That action could end up with the omitted rules being like the proposed section 465 regulations, which, as noted, have been proposed and not finalized since the late 1970s. This “can rely on the omitted rules” rule will literally be the case even if the final regulations are never published in the Federal Register or are published months from now. In the interim period before the omitted rules are addressed and finalized in one form or another, taxpayers are not obligated to apply the missing omitted rules from the proposed regulations, but they will have to apply a reasonable approach based on the statute and its legislative history.

Since the IRS does not explain why the omitted rules were not finalized, what other approach would be considered reasonable? Would a pure aggregate approach to tiered partnerships suffice? Can there be a situation when the “create basis out of thin air rule” applies without relying on how the proposed regulations handle that rule? How long will it be until these issues are resolved, if ever? The final regulation preamble states only that the partnership rules continue to be studied. Although that explanation sounds good, it’s probably truer to say that the omitted rules had technical and other issues and that the IRS could not figure out what changes should be made. They then ran out of time because the IRS powers that be wanted the final regulations pushed out the door before the new administration comes into power.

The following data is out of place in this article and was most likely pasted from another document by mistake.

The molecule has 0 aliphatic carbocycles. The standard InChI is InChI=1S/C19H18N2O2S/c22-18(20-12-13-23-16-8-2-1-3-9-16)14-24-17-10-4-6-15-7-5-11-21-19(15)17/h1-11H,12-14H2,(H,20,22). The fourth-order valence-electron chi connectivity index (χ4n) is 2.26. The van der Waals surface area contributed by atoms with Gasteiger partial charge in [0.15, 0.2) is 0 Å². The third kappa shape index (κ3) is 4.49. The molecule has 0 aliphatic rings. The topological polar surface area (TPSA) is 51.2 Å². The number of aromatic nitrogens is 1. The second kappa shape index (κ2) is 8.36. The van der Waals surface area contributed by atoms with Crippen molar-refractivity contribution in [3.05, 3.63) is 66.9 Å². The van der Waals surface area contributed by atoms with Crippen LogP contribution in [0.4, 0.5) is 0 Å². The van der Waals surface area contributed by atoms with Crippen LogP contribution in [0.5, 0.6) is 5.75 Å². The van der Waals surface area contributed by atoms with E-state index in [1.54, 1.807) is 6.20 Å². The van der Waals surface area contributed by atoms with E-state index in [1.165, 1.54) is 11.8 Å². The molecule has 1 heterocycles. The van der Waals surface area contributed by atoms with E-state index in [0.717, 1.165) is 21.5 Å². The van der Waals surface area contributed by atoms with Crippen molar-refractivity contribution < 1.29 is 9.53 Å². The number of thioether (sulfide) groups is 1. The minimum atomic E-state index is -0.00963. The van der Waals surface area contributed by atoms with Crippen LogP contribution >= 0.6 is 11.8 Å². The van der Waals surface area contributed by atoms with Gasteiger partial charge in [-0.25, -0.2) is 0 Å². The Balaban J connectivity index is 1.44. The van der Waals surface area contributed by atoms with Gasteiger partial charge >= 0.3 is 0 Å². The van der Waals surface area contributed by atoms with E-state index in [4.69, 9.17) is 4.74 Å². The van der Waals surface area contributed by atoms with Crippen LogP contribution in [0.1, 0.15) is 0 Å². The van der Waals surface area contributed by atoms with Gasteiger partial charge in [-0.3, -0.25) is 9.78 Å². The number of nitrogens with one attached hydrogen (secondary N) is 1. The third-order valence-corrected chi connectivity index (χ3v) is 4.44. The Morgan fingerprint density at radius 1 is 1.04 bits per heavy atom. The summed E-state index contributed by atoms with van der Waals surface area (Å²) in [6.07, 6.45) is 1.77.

Is this course of behavior by the current IRS and Treasury advisable? The other regulations now pending at OIRA may also get posted to IRS.gov by January 20, but it is unlikely that those regulations will make it out as published in the Federal Register by that date. The section 1061 carried interest regulations come to mind. [Those regulations ended up being released to the public after this letter was submitted to Tax Notes]. That means that all those pre-publication regulations will most likely not be mandatorily applicable to taxpayers for months, if ever. Taxpayers can elect to apply those unpublished rules in the interim, but they don’t have to. Why do this?

In other words, if the OIRA-reviewed regulations have already been returned to the IRS, they may end up being a set of pre-publication regulations posted on IRS.gov which has, as a matter of law, absolutely no legal effect unless taxpayers elect that they apply. But what if they don’t so elect?

Such is the case with the section 163(j) final regulations. And it will be a race for other federal agencies to get their regulations filed and then published in the Federal Register by no later than the close of business on January 19, the day before inauguration day. If not, the same mess as with section 163(j) applies.

If pre-publication regulations that have been publicly released don’t make the January 19 Federal Register publication date, there will, as noted, be an executive order by the new administration shortly thereafter sending all unfiled and/or unpublished regulations back to the agency issuing them. At this point, it will likely be months before activity occurs on those regulations.

In the interim, how many taxpayers will gamble on the “new rules” that would apply to them once the regulations are resubmitted to the Federal Register by the new administration, and how many taxpayers will just apply the proposed regulations? Is it even safe to assume that the statements made by the current administration in the final section 163(j) regulations (that taxpayers can rely on those rules today) will not be changed by the new administration?